war

The death of Septimius Severus. February 4, 211.

By 210, Septimius Severus‘ campaigning had made significant gains in Britain, despite Caledonian guerrilla tactics and heavy Roman casualties. The Caledonians sued for peace, which Severus granted on condition they gave up control of the Central Lowlands. The Caledonians, short on supplies and feeling their position was becoming desperate, revolted later that year along with the Maeatae. Severus prepared for another protracted campaign within Caledonia. He was now intent on exterminating the Caledonians, telling his soldiers: “Let no-one escape sheer destruction, no-one our hands, not even the babe in the womb of the mother, if it be male; let it nevertheless not escape sheer destruction”. Severus’ campaign was cut short when he fell fatally ill. He withdrew to Eboracum a...

The Battle of Trebia. December 18, 218 BC.

The Battle of Trebia was the first important battle of the Second Punic War between the Carthaginian forces of Hannibal and the Roman Republic, fought around the winter solstice. It was a huge defeat for the Roman Republic, and in spite the heavy losses, around 10.000 soldiers, over two legions, survived on the field and retreated to Placentia. Hannibal´s opposing general, the consul Tiberius Sempronius Longus acted too impetuously and allowed himself to be provoked into frontal assault and failed to see that he was being led to a trap, named Mago´s ambush, after Hannibal´s brother, Mago, that commanded a detachment of 1,100 infantry and 1,100 cavalry concealed in the underbrush of the Trebia River under the cover of night. Theodore Ayrault Dodge, a military historian, wrote of the battle:...

The Battle of Zama. October 19, 202 BC.

The Battle of Zama meant the end of the 17 years long Second Punic War. An army led by Publius Cornelius Scipio Africanus, supported by Masinissa, the Numidian leader, defeated a force greater in numbers and that counted with eighty war elephants, led by commander Hannibal. In Hannibal´s army there were a great number of conscripts, and it had been recently hampered by the vaunted Numidian cavalry,that had switched sides and now supported the Romans, having a superior cavalry by then. Instead of massing together to oppose the elephants, Scipio´s troops blew their horns loudly so that the elephants would charge through their open ranks, pelting them with missiles as they passed through, confusing and defeating them. Scipio deployed his army in three lines: the first line was composed of the...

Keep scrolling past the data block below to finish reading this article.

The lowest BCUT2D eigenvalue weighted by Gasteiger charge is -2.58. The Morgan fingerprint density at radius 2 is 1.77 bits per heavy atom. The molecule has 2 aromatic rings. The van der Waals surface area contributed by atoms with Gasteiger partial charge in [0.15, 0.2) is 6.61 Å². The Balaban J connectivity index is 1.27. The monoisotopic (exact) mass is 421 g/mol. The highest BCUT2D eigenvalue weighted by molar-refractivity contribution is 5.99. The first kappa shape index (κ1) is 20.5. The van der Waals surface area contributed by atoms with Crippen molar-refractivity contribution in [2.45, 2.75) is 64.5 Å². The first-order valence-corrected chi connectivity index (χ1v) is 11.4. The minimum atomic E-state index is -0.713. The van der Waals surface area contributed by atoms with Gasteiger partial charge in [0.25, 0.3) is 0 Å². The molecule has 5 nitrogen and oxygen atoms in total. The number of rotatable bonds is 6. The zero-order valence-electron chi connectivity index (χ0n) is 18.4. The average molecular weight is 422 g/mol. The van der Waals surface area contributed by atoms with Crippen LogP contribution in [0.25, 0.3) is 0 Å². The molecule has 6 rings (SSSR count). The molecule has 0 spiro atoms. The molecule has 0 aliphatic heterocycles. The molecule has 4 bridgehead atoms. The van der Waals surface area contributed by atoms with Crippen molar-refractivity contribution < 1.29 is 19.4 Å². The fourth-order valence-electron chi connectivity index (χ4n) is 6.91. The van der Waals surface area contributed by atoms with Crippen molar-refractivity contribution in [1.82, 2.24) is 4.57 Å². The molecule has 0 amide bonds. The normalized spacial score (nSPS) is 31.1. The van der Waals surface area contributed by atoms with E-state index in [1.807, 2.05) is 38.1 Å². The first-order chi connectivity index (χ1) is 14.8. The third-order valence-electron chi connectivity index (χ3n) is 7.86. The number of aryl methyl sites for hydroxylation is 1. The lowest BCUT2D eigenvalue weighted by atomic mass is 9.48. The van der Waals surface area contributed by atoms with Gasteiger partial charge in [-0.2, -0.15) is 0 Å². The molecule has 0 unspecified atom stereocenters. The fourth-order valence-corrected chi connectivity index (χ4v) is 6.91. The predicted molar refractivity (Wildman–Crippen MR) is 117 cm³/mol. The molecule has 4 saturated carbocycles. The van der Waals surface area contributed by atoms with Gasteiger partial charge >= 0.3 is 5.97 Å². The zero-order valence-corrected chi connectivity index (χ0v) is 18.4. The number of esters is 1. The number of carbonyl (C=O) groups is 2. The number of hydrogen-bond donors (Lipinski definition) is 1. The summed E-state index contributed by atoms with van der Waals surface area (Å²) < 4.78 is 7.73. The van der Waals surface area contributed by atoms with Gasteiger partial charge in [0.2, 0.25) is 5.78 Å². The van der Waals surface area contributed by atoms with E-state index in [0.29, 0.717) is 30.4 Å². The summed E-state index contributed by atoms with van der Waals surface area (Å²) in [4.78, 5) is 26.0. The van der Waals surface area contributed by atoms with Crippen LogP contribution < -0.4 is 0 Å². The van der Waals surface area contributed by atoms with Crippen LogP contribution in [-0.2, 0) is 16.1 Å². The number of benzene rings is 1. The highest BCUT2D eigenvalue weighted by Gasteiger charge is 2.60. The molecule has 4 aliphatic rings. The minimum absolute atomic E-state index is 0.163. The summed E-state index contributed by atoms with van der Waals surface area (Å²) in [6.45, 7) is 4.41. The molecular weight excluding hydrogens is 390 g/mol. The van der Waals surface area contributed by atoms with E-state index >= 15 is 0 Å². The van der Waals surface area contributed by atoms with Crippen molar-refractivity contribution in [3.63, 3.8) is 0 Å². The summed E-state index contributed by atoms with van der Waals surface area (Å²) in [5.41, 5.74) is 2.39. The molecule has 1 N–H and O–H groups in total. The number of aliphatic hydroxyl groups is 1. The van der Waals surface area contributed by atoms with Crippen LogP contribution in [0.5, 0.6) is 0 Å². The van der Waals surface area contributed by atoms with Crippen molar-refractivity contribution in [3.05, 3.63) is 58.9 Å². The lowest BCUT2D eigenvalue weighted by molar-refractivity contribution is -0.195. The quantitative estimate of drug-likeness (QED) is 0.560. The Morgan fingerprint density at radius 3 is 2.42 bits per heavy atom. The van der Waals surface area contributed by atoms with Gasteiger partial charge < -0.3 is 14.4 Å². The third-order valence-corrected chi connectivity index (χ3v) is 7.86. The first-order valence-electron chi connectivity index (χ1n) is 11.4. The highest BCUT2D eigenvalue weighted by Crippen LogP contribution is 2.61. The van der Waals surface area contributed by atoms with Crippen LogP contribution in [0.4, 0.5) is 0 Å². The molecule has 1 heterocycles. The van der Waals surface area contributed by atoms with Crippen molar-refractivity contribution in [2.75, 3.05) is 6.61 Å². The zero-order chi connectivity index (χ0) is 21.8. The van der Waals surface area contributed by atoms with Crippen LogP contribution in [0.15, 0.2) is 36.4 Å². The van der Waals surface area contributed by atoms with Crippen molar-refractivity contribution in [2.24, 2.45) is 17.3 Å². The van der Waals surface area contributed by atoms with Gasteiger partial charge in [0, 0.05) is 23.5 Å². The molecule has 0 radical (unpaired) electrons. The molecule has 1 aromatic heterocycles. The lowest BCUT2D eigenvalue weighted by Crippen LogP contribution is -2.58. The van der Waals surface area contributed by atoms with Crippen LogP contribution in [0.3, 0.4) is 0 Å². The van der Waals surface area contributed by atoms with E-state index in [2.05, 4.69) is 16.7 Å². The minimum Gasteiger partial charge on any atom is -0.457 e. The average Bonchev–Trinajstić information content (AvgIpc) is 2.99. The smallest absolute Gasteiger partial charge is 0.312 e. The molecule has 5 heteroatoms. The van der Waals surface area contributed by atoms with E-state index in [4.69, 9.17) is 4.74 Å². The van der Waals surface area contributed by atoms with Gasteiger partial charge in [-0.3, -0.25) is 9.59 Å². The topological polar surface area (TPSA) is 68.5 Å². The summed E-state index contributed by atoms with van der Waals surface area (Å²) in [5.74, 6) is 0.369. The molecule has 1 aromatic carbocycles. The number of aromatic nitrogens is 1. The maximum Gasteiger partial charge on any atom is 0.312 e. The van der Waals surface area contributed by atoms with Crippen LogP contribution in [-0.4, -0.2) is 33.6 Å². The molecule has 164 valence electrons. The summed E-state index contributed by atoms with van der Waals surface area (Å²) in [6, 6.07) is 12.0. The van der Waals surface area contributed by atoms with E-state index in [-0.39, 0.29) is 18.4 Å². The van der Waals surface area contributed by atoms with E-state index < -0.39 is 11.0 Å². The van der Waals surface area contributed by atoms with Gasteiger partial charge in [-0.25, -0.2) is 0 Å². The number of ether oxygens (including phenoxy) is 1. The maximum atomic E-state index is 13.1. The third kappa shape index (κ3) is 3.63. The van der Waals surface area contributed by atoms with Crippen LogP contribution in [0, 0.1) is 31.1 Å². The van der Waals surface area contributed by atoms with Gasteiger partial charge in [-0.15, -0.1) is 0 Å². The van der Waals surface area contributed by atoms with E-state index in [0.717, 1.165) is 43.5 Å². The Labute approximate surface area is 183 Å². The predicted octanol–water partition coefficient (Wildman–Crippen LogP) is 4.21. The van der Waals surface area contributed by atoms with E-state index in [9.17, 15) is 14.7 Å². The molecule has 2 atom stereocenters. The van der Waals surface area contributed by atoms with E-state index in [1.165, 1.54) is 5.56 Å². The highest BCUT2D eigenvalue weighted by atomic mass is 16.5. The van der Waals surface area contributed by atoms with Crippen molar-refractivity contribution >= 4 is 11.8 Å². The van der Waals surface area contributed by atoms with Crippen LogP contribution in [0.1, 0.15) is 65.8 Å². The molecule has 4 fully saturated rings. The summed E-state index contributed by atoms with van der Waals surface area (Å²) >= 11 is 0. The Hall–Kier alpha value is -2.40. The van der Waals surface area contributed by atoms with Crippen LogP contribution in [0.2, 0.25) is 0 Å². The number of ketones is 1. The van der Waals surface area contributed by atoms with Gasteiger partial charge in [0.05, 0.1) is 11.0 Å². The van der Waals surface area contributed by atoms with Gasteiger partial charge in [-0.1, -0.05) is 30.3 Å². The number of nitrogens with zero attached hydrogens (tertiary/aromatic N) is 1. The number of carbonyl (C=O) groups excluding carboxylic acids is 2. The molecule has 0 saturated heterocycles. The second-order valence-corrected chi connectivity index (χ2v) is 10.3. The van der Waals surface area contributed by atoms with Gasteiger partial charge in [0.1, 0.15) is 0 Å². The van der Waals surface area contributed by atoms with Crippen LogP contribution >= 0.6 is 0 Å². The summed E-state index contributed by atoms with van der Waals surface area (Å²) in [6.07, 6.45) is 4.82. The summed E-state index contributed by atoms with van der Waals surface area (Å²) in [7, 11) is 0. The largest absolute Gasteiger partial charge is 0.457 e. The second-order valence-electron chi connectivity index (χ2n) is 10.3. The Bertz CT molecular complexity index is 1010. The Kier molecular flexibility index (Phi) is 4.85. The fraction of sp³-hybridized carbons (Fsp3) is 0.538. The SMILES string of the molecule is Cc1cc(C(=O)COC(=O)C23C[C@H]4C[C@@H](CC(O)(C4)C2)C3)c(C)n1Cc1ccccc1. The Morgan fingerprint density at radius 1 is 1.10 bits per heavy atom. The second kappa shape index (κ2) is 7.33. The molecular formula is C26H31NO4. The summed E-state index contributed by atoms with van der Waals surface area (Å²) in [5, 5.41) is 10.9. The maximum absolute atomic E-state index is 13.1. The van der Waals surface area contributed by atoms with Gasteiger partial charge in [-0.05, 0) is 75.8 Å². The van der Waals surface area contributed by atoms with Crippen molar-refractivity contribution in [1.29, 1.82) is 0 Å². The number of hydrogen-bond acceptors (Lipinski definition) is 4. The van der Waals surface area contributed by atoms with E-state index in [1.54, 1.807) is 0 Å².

The Battle of Marathon – September 12, 490 BC.

  The Battle of Marathon defined the end of the first of the Greco-Persian Wars. The battle took place in the bay near the town of Marathon, not far from Athens, in the Attica coast. On one side, the Persian king Darius I wanted to invade and conquer Athens for supporting the cities of Ionia in their attempt to bring down Persian rule. On the other side, Athenians and their allies, the Plataeans. It was in this battle where Philippedes ran from Athens to Sparta to ask the Spartan army for help, as the Persian army wouldn´t stop once Athens was conquered. Sparta was engaged in a religious festivity at that moment, and gave this as an excuse for not coming in Athen´s aid. After five days of fighting, the Athenian and Plataean army crushed the Persian infantry, which fled with a huge los...

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